Mapping the Ratification Status of the Protocol to Prevent, Suppress, and Punish Trafficking in Persons, Especially Women and Children


In this post, we examine the ratification status of The Protocol to Prevent, Suppress, and Punish Trafficking in Persons, Especially Women and Children, an adjunct to the United Nations Convention against Transnational Organized Crime of 2000. Entering into force on December 25, 2003, it aims to diminish human trafficking while respecting the rights of those involved. 

The Protocol presents a multifaceted strategy to achieve this objective. For example, recognizing human trafficking as a transnational phenomenon, the treaty seeks to establish a framework for prosecuting traffickers that can be universally applied regardless of the location where they operate. This uniform approach is designed to serve as a stronger deterrent against human trafficking, ensuring consistent treatment for traffickers upon arrest, irrespective of the specific circumstances of their crimes.

Beyond punishment, implementing such a protocol serves to safeguard trafficked individuals from human rights violations. Trafficking of persons occurs with a variety of motives, most frequently including prostitution, physical labor, forced sexual exploitation, and organ removal. The instrument creates a global standard for defining what constitutes human trafficking (Raymond 18). It protects those who do not conform to the definition of traffickers, as well as victims of trafficking who may be suspected of participation, establishing a framework to preserve their rights and ensure their protection. This includes a wide spectrum, including purchasers of sex work, individuals unable to migrate legally, victims, and even criminal groups. Furthermore, alongside this treaty, the Protocol Against the Smuggling of Migrants by Land, Sea, and Air was developed to address similar yet distinct crimes that fall outside the scope of trafficking.

To track the current ratification status among states, we developed a choropleth map utilizing the ggplot2 package in R. The data was extracted from the UN Treaty Collection’s website, categorizing UN member states into three distinct groups. Those states that have neither ratified nor signed the instrument are categorized as having taken “no action”. A “state party” refers to a state that has ratified the treaty or adhered to its regulations. Meanwhile, a “signatory state” denotes a state that has signed the instrument but has not yet ratified it.

As the map denotes, the Protocol enjoys widespread support. By providing a more comprehensive definition of human trafficking, the Protocol has “informed regional, sub-regional, and national counter-trafficking frameworks”. This approach ensures a consistent response to transnational organized crime, bolstering the deterrent effect against trafficking across all signatory states. Moreover, the treaty delineates clear guidelines for judicial cooperation among states and facilitates information sharing. Consequently, states participating in this treaty can collaborate effectively to prevent trafficking, significantly enhancing their collective success in combating this crime. developing new or strengthening existing tools to combat this crime.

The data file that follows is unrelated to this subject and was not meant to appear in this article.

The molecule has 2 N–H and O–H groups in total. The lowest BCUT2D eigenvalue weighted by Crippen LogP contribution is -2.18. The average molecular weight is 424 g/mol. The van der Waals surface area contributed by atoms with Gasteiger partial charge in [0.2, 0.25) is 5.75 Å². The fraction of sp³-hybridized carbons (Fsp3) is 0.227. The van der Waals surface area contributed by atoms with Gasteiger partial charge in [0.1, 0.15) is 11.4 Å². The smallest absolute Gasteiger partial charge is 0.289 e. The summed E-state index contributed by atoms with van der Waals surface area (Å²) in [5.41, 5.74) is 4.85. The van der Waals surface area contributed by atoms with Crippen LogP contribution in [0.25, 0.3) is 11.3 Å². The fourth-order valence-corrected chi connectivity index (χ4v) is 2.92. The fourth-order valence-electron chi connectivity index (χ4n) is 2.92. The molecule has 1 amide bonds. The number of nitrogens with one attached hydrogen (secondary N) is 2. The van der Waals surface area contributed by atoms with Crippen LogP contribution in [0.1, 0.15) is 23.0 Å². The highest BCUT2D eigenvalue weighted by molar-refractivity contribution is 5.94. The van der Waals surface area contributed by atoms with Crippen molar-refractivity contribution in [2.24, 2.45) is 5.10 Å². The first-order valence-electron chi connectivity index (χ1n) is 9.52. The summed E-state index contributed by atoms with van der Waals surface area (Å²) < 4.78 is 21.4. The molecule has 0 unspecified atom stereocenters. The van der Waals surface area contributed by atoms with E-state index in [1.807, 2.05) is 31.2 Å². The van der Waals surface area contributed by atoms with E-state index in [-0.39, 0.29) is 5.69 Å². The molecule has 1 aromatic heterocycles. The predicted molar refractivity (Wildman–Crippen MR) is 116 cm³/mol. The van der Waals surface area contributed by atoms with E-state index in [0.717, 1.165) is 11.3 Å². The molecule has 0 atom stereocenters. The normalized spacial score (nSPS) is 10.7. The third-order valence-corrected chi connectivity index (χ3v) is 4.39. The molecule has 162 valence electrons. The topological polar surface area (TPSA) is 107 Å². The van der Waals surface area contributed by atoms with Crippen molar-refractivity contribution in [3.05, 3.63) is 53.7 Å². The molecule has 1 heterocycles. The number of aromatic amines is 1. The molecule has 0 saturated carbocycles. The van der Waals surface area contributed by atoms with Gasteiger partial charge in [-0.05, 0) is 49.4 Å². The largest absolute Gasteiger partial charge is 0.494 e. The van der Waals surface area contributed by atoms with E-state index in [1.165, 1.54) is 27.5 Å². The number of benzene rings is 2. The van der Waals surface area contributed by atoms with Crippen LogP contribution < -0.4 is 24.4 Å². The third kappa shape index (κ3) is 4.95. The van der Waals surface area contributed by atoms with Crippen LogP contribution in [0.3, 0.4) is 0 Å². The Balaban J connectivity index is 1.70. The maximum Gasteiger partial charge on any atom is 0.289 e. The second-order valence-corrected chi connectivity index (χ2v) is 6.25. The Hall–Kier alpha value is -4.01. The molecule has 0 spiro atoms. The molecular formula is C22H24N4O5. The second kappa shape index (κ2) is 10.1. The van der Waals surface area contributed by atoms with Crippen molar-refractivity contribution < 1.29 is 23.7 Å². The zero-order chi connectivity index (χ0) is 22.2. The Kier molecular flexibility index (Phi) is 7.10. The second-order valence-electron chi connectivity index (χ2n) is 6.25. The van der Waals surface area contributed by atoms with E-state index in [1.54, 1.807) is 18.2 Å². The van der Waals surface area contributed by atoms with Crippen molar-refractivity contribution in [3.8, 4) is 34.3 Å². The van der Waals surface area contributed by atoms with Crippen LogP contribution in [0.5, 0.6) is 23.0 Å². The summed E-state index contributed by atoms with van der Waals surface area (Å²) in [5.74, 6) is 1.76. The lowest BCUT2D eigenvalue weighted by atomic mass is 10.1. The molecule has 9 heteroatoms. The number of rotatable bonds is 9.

In conclusion, the Protocol’s standardized approach to transnational organized crime enhances the deterrent impact against human trafficking across all state parties. Furthermore, the instrument’s provision for judicial collaboration and information sharing cultivates collective efforts among participating states, bolstering a stronger, united front against human trafficking and advancing the fight against this pervasive global problem.

Want to learn more about this legal instrument?

Data on this convention’s ratification status is available on the World Politics Data Lab’s GitHub page. The most recent dataset was uploaded to the repository on October 1, 2023.

For more information on the convention’s history and its current application, please refer to the following academic writings:

Ezeilo, J.N. (2015) “Debate-Achievements of the Trafficking Protocol: Perspectives from the former UN Special Rapporteur on Trafficking in Persons,” Anti-Trafficking Review, 4.

Raymond, J.G. (2002) “The new UN trafficking protocol,” Women’s Studies International Forum 25(5): 491-502. About the authors:

Elainna Hodge is a Junior majoring in Political Science and Spanish and minoring in Law Justice and Society at Drew University.

Skylar Tanski is a third-year Drew University student majoring in French, International Relations, and Women’s and Gender Studies.